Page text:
Australian universities likely to loss South Asian students

Australia is continuing to lose South Asian students to other countries such as the UK, Canada and the US. There is an estimation that the trend will continue into 2022.

Indian students contributed AUS$6.6 billion to the Australian economy in 2019-20, second only to China, and has been a consistent growth area over the last five years. However, the second half of 2020 saw a significant drop in interest.

Similarly, the number of Nepali students in Australia has grown by three times since 2016 when the size was around 21,000. Nepali students contributed around USD 2.6 billion to the Australian economy in 2018/19, up from USD 1.6 billion the previous year. Nepal is the third-largest source of foreign students in Australia, behind China and India.

According to data from the Department of Education, Australian HE saw a 35 percent decline in new international students enrolling in July-November 2020, with enrolments from Indian students dropping by more than 80 percent in that period to just 2,500.

In comparison, the decline in new Chinese student enrolments was around 8 percent.

There was still a definite pipeline of students to Australia. A survey carried out by AAERI in August 2020 indicated that while less than 10 percent of Indian students were keen to study online and there were deferments, the majority of the students were still not cancelling their study plans.

At that time, the students from the Indian sub-continent were going by the announcement of the Australian prime minister that by August international students would begin being returned under Stage Three of the return to normalcy.

Student visas were continuing to be approved and granted and there are 15,000 students from the sub-continent studying one to two subjects online. They all started doing that in expectation of being able to return to Australia by the first intake of 2021.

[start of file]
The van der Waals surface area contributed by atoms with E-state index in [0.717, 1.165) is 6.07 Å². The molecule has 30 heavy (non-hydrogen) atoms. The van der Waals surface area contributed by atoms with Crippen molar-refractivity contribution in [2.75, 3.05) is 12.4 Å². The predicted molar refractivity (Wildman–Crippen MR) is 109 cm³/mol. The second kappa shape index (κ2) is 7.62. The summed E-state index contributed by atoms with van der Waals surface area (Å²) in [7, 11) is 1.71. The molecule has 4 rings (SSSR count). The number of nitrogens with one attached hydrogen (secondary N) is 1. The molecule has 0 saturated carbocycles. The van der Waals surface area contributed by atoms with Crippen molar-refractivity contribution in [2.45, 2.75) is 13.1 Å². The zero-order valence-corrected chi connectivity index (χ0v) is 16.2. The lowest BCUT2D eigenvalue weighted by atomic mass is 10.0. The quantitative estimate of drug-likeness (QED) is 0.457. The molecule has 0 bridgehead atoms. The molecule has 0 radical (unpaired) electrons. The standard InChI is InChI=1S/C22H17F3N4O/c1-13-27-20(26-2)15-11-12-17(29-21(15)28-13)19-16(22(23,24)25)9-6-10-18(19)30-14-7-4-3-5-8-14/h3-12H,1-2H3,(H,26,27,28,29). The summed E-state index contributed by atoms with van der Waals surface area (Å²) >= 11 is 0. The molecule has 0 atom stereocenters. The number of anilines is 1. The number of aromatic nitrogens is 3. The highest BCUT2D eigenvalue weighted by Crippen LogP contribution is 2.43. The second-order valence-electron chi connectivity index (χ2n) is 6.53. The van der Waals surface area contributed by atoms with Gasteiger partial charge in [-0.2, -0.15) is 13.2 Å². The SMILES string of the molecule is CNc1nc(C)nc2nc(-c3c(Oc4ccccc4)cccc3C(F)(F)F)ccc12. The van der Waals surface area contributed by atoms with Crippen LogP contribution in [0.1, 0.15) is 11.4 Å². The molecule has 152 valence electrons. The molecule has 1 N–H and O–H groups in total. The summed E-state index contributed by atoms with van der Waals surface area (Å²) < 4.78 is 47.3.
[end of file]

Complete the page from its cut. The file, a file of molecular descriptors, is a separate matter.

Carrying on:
However, students are fed up and looking elsewhere.

There’s a general feeling of a lack of interest on the part of the government. The government doesn’t seem to be indicating anything positive for the students who are in the pipeline so they would prefer a destination that is open like the UK or Canada or even the US.

But on the other hand, the government is continuing to issue student visas. Consultancies shared that if the Australian government doesn’t have a real intent to bring the students back until the end of the year then they should just tell them to study online and apply for a visa when the borders open. The moment a visa is given students expect that they’ll be able to travel and that’s just not happening.

Less than 10 percent of students were willing to study online for longer than one semester.
Students don’t want to pay USD 30,000-35,000 a year to study on their mobile phones at home and institutions have started offering these discounts because they don’t have any other options.

The writing has been there on the wall that you can’t offer the same fees for online as face to face but it took them six months to understand that and expect large numbers of online enrolments from South Asia because that’s just not the case. These students want to experience a foreign land.

If action is not taken now Australia will continue to lose the South Asian market and will need to invest significant time and money to regain the momentum that had been building. Ongoing talk of proposals for pilot flights and return plans that don’t come to fruition are doing more harm than good.